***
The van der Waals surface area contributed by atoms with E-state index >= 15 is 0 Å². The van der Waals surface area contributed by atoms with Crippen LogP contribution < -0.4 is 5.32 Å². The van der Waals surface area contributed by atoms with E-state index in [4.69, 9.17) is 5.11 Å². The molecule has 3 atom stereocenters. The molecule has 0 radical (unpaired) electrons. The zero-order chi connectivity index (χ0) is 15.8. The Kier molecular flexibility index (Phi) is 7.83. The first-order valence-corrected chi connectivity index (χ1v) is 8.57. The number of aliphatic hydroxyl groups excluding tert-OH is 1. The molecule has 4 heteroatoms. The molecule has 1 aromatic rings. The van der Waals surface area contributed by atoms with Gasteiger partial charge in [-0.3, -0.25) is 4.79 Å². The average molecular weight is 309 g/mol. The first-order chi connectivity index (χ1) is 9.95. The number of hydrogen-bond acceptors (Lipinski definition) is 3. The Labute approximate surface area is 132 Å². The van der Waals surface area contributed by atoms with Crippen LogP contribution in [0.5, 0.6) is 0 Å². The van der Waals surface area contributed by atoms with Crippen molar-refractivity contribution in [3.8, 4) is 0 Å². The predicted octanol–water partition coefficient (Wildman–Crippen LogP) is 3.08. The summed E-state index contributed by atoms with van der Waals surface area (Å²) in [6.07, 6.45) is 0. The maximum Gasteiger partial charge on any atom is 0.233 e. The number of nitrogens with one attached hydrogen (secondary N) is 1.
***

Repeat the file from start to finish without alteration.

The van der Waals surface area contributed by atoms with E-state index >= 15 is 0 Å². The van der Waals surface area contributed by atoms with Crippen LogP contribution < -0.4 is 5.32 Å². The van der Waals surface area contributed by atoms with E-state index in [4.69, 9.17) is 5.11 Å². The molecule has 3 atom stereocenters. The molecule has 0 radical (unpaired) electrons. The zero-order chi connectivity index (χ0) is 15.8. The Kier molecular flexibility index (Phi) is 7.83. The first-order valence-corrected chi connectivity index (χ1v) is 8.57. The number of aliphatic hydroxyl groups excluding tert-OH is 1. The molecule has 4 heteroatoms. The molecule has 1 aromatic rings. The van der Waals surface area contributed by atoms with Gasteiger partial charge in [-0.3, -0.25) is 4.79 Å². The average molecular weight is 309 g/mol. The first-order chi connectivity index (χ1) is 9.95. The number of hydrogen-bond acceptors (Lipinski definition) is 3. The Labute approximate surface area is 132 Å². The van der Waals surface area contributed by atoms with Crippen LogP contribution in [0.5, 0.6) is 0 Å². The van der Waals surface area contributed by atoms with Crippen molar-refractivity contribution in [3.8, 4) is 0 Å². The predicted octanol–water partition coefficient (Wildman–Crippen LogP) is 3.08. The summed E-state index contributed by atoms with van der Waals surface area (Å²) in [6.07, 6.45) is 0. The maximum Gasteiger partial charge on any atom is 0.233 e. The number of nitrogens with one attached hydrogen (secondary N) is 1.